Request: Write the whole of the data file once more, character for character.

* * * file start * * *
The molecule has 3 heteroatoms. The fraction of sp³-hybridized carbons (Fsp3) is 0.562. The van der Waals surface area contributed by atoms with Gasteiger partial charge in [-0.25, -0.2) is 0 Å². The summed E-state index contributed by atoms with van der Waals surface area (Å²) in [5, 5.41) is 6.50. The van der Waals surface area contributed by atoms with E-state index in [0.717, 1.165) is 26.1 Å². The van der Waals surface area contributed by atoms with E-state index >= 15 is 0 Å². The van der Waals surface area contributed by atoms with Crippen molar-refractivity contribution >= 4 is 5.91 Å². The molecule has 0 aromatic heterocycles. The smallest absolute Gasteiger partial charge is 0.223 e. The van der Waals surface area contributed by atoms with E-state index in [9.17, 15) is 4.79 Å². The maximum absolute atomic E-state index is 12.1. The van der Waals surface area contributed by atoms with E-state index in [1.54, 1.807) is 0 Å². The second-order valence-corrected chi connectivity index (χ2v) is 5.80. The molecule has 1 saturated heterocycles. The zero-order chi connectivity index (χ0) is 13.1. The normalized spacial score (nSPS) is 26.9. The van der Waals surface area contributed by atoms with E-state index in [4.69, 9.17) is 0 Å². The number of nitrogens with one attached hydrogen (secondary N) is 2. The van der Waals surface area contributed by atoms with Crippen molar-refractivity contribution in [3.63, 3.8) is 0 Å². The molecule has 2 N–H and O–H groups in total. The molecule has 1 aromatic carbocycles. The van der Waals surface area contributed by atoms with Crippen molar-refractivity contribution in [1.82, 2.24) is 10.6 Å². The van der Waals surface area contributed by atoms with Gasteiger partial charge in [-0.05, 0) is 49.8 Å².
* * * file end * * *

The molecule has 3 heteroatoms. The fraction of sp³-hybridized carbons (Fsp3) is 0.562. The van der Waals surface area contributed by atoms with Gasteiger partial charge in [-0.25, -0.2) is 0 Å². The summed E-state index contributed by atoms with van der Waals surface area (Å²) in [5, 5.41) is 6.50. The van der Waals surface area contributed by atoms with E-state index in [0.717, 1.165) is 26.1 Å². The van der Waals surface area contributed by atoms with E-state index >= 15 is 0 Å². The van der Waals surface area contributed by atoms with Crippen molar-refractivity contribution >= 4 is 5.91 Å². The molecule has 0 aromatic heterocycles. The smallest absolute Gasteiger partial charge is 0.223 e. The van der Waals surface area contributed by atoms with E-state index in [9.17, 15) is 4.79 Å². The maximum absolute atomic E-state index is 12.1. The van der Waals surface area contributed by atoms with E-state index in [1.54, 1.807) is 0 Å². The second-order valence-corrected chi connectivity index (χ2v) is 5.80. The molecule has 1 saturated heterocycles. The zero-order chi connectivity index (χ0) is 13.1. The normalized spacial score (nSPS) is 26.9. The van der Waals surface area contributed by atoms with E-state index in [4.69, 9.17) is 0 Å². The number of nitrogens with one attached hydrogen (secondary N) is 2. The van der Waals surface area contributed by atoms with Crippen molar-refractivity contribution in [3.63, 3.8) is 0 Å². The molecule has 2 N–H and O–H groups in total. The molecule has 1 aromatic carbocycles. The van der Waals surface area contributed by atoms with Crippen molar-refractivity contribution in [1.82, 2.24) is 10.6 Å². The van der Waals surface area contributed by atoms with Gasteiger partial charge in [-0.05, 0) is 49.8 Å².